Dr. Andrew Holt is Professor of History at Florida State College at Jacksonville. Prior to his appointment at FSCJ in the Fall of 2010, he taught various history courses at the University of North Florida, Santa Fe College, and the University of Florida.
He is co-editor (with James Muldoon) of Competing Voices from the Crusades (Oxford, 2008), Seven Myths of the Crusades (with Alfred J. Andrea) under contract with Hackett Publishing, and is also currently co-editor (with Florin Curta) of Great Events in Religion: An Encyclopedia of Pivotal Events in Religious History (3 Vols.) under contract with ABC-Clio. He has also published numerous scholarly essays in edited volumes or academic reference works and is the former editor of the crusades section of the Oxford Bibliographies Online (offered by Oxford University Press).
He holds a doctorate in history from the University of Florida and his primary areas of study/interest include the crusades, ecclesiastical history, medieval Islamic history, gender history, and the modern Middle East. He has had been invited on several occasions to provide commentary and analysis on current events in the Middle East on local television and radio programs in N. Florida.
He is also a former U.S. Marine and the proud father of three beautiful children. Along with his wife and children, he is very slowly (and painfully) working toward his Black Belt in Tae Kwon Do.
“As I write these words, it is nearly time to light the lamps; my pen moves slowly over the paper and I feel myself almost too drowsy to write as the words escape me. I have to use foreign names and I am compelled to describe in detail a mass of events which occurred in rapid succession; the result is that the main body of the history and the continuous narrative are bound to become disjointed because of interruptions. Ah well, “’tis no cause for anger” to those at least who read my work with good will. Let us go on.”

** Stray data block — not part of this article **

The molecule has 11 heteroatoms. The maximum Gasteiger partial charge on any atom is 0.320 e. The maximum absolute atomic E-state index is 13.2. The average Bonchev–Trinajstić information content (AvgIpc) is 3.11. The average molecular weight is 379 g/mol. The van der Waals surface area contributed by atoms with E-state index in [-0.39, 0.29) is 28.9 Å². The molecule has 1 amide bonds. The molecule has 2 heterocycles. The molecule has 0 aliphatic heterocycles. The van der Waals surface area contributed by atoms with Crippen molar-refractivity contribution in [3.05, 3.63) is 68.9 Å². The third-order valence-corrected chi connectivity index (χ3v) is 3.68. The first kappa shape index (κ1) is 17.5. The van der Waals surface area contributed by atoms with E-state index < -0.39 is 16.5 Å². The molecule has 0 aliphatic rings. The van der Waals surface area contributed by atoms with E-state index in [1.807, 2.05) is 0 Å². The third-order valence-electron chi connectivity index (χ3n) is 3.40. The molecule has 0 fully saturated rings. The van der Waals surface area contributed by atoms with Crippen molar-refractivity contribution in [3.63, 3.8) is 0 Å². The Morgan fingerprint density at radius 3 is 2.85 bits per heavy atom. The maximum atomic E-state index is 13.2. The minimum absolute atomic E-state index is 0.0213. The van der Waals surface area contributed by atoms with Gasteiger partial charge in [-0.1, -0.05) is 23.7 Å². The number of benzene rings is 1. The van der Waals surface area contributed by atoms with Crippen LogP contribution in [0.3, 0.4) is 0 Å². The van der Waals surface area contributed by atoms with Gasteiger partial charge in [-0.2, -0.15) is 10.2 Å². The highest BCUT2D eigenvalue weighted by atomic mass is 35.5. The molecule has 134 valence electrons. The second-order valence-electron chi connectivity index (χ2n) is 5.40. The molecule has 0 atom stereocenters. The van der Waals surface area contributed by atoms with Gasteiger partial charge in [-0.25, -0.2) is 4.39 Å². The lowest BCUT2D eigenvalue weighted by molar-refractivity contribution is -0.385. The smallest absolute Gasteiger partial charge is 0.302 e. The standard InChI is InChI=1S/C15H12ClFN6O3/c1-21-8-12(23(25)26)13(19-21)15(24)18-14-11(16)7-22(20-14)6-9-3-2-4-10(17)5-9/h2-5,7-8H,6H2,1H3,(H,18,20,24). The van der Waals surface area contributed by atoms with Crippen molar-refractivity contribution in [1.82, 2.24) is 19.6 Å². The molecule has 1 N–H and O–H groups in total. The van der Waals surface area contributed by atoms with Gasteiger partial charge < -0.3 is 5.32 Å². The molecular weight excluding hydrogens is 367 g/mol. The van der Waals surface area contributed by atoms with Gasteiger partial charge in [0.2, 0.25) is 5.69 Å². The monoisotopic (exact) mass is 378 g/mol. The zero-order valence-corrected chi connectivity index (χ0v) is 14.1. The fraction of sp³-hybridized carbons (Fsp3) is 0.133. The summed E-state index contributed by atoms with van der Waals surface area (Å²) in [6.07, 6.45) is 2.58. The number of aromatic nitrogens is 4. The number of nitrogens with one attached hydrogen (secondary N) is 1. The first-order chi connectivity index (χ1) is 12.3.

Anna Comnena, Alexiad 13.6, trans. by E.R.A. Sewter
Provided here are the responses of 34 medieval historians who were asked to provide a list of the top ten “most important” books on the crusades. Many of them are leading scholars in the field. Hopefully, it will be a useful resource for both students and interested readers. For more information, please see the Crusade Book List Project and to see each historian’s list click on their name below (or you can scroll and browse through them below). Please hit the back button to return to the contributor’s list. Also, check back in the future for additional contributions that will be added over time. This will be an ongoing project.
Above Image: Cover image of Yaacov Lev’s excellent book Saladin in Egypt (Leiden: Brill, 1999).
The Egyptian Sultan Saladin (r. 1171-1193), a Sunni Muslim Kurd, is often celebrated for his chivalrous virtues and deeds during the crusading era. In popular modern film and literature, in both the east and the west, Saladin is depicted as a man of honor and reason, not swept up in the religious passions of his day, and thus a sort of modern role model for enlightened behavior in times of conflict. Yet such heroic popular narratives of medieval military leaders are rarely, if ever, fully accurate and in Saladin’s case there is considerable evidence to demonstrate he was much more of a man of his times than suggested by otherwise romanticized views of his career. Continue reading →
Above Images: (left to right) Professor Laurence Marvin of Berry College, Professor Patrick Geary of the Institute for Advanced Study, and Professor Florin Curta of the University of Florida.
When I was working on my Ph.D. in history, I believed that I was the only student in the graduate program at the University of Florida that had any military experience. I may have been wrong, but I was not aware of anyone else who had served. Continue reading →
Above Image: David and Nancy, his wife of 46 years, hiking the Andes in 2017.
Respected historian Dr. David Northrup is the author or editor of no fewer than ten well-received books, as well as dozens of peer-reviewed articles. Although he retired from Boston College in 2012 after thirty-eight years of service there, he began teaching more than fifty years ago, as a teacher and Vice-Principal of the Central Annang Secondary School in Nigeria during his time in the Peace Corps. He then served as a history instructor at the Tuskegee Institute in Alabama from 1968 until 1972, before beginning his time at Boston College in 1974. David has had an outstanding career and is, unquestionably, one of the world’s leading scholars on African history. Needless to say, when I learned that my friend and co-series editor Alfred J. Andrea had recruited David to contribute a book to our Myths of History Series for Hackett Publishing, I was elated. Continue reading →